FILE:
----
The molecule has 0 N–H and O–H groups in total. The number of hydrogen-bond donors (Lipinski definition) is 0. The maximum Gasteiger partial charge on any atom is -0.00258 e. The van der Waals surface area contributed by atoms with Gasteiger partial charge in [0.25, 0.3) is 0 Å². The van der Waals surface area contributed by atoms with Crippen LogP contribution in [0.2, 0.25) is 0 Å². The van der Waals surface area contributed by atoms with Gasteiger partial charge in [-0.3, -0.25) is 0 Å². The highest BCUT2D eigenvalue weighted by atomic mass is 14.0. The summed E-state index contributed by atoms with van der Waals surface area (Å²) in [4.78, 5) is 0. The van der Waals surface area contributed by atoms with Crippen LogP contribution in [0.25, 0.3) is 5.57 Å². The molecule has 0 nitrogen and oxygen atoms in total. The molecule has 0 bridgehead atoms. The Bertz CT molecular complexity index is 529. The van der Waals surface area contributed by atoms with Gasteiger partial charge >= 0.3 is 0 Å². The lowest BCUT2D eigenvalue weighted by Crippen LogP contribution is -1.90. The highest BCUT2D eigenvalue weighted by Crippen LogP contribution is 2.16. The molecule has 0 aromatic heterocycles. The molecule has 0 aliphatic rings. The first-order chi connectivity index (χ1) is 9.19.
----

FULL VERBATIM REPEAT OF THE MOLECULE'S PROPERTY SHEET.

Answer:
The molecule has 0 N–H and O–H groups in total. The number of hydrogen-bond donors (Lipinski definition) is 0. The maximum Gasteiger partial charge on any atom is -0.00258 e. The van der Waals surface area contributed by atoms with Gasteiger partial charge in [0.25, 0.3) is 0 Å². The van der Waals surface area contributed by atoms with Crippen LogP contribution in [0.2, 0.25) is 0 Å². The van der Waals surface area contributed by atoms with Gasteiger partial charge in [-0.3, -0.25) is 0 Å². The highest BCUT2D eigenvalue weighted by atomic mass is 14.0. The summed E-state index contributed by atoms with van der Waals surface area (Å²) in [4.78, 5) is 0. The van der Waals surface area contributed by atoms with Crippen LogP contribution in [0.25, 0.3) is 5.57 Å². The molecule has 0 nitrogen and oxygen atoms in total. The molecule has 0 bridgehead atoms. The Bertz CT molecular complexity index is 529. The van der Waals surface area contributed by atoms with Gasteiger partial charge >= 0.3 is 0 Å². The lowest BCUT2D eigenvalue weighted by Crippen LogP contribution is -1.90. The highest BCUT2D eigenvalue weighted by Crippen LogP contribution is 2.16. The molecule has 0 aromatic heterocycles. The molecule has 0 aliphatic rings. The first-order chi connectivity index (χ1) is 9.19.